What does FDA look for when it tests food for radioactive contamination?

When FDA tests food for radioactive contamination, it measures how much radiation is released by radioactive materials that are not expected to be naturally present.

Radioactive materials are substances that release high energy particles or electromagnetic radiation. These high energy particles or electromagnetic radiation are emitted by unstable atoms as they go through transition to a more stable state. The energy that is released from radioactive materials is called radiation. Radioactive materials can be natural (for example, some rocks in the earth are radioactive) or man-made.

 

What are the principal radionuclides involved in a nuclear reactor accident?

Iodine-131 (I-131), Cesium-134 (Cs-134) and Cesium-137 (Cs-137) are the radionuclides of greatest concern to the food supply following a nuclear power plant accident.  Along with those three radionuclides, FDA also monitors others as needed – among them, Strontium-90, Ruthenium-103 (Ru-103) and Ruthenium-106 (Ru-106).

Since the Fukushima nuclear accident, FDA has screened incoming food items for these radionuclides and others as needed. FDA also continually evaluates data and information from the accident and adjusts monitoring activities as needed. 

 

What are the standards FDA uses to determine the amounts of specific radioactive materials in foods and whether they may cause a safety concern?

FDA uses Derived Intervention Levels (PDF) (DILs) to help determine whether food presents a safety concern. The criteria used to set DILs include:

  • the percentage of potentially contaminated foods in a person’s diet
  • the amount of food typically eaten
  • the length of time that a person may be expected to eat contaminated food
  • the potential exposure to contaminated foods of different members of the population, including infants and children.

In general, DILs apply to all foods.  FDA does not have different DILs for different types of food, though DILs may be adjusted based on, for example, whether a food must be rehydrated before being ready to eat.

For more information about the DILs, please see the following links:

 

What has FDA’s screening and testing shown so far?

As of March 10, 2014, FDA has tested 1,345 import and domestic samples specifically to monitor for Fukushima contamination. Two hundred and twenty-five of these were seafood or seafood products.  Of the 1,345 samples, two were found to contain detectable levels of Cesium, but the levels were well below the established Derived Intervention Level (DIL) and posed no public health concern. They were:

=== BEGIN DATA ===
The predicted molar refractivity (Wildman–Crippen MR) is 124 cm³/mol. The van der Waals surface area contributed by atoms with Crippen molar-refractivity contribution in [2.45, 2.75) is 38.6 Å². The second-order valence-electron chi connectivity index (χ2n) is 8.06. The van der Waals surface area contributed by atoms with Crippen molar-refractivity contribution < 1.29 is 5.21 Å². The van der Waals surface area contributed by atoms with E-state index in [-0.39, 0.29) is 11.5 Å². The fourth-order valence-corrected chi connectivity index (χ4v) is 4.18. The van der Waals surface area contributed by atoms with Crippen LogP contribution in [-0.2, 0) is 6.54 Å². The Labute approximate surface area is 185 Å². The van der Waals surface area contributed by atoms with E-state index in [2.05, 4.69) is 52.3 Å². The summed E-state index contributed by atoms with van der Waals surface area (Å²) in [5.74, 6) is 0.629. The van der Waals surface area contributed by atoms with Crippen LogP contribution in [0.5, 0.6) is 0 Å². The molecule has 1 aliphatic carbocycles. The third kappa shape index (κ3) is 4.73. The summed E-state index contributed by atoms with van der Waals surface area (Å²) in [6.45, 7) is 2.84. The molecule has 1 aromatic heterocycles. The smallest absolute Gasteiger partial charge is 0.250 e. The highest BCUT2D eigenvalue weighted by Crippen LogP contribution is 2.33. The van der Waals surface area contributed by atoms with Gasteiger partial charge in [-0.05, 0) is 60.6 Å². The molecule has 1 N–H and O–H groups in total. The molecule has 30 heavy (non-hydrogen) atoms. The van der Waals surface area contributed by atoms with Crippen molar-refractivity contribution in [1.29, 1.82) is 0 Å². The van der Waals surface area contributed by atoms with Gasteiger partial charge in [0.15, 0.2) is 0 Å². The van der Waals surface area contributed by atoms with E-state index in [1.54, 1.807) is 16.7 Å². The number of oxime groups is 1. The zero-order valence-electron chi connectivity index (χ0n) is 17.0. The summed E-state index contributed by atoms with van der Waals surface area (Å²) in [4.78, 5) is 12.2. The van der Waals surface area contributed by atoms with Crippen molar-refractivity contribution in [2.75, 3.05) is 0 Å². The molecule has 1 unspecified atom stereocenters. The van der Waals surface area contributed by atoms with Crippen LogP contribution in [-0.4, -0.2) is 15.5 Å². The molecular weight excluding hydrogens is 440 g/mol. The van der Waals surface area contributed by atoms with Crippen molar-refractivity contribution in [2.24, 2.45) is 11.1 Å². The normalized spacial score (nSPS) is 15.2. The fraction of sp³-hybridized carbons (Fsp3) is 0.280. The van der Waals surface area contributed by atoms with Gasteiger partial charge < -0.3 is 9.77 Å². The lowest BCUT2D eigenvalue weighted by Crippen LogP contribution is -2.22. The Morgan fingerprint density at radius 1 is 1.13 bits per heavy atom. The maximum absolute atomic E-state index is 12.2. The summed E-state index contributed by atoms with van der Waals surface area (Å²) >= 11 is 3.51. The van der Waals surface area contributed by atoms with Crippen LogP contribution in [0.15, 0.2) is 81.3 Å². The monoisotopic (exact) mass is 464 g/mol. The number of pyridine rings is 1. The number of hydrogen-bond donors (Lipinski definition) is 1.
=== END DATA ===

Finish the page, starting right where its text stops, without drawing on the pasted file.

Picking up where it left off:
• Ginger Powder (sample no. 686901, collected April 2011)
  • Green Tea Bag (sample no. 827430, collected August 2013)

FDA radionuclide in food analysis results (PDF - 3.24 MB)

During this time, routine monitoring of the domestic U.S. food supply was also conducted and included roughly 1,500 samples of many food products, including six containing seafood or fish. No contamination was detected during this routine monitoring. Information about this monitoring program can be found at: http://www.fda.gov/downloads/Food/ComplianceEnforcement/UCM073281.pdf

 

How will water contaminated with radioactive materials affect seafood safety?

FDA does not anticipate any public health effect on seafood safety. This is due to a number of factors:

  • Little or no harvesting of fish is taking place in the area around the reactor. The initial earthquake and tsunami caused significant damage to fishing vessels and dock areas prior to the release of radiation. Additionally, many of the remaining ocean-worthy vessels are being used for recovery missions. Because of this, fishing is not a priority at this time.
  • Water acts as both a shield and a diluent. Airborne radioactive particles settle on the surface of the water. The volume of water between particles and fish absorbs radiation, “shielding” the fish. In the case of a direct release into the sea, the amount of water in the ocean rapidly dilutes and disperses the radiation to negligible levels.
  • Some radioactive isotopes rapidly decay. The half life of I-131 is about eight days. That means that the level of radiation drops by half every eight days. This process is called “radioactive decay.” This drop in the level of radiation means that the level does not stay constant through the lifetime of the fish. While Cesium isotopes have longer half-lives (Cs-134 has a half-life of about two years, Cs-137 a longer half-life of about 30 years), the radionuclides also undergo biological excretion and do not continue to build up in fish forever.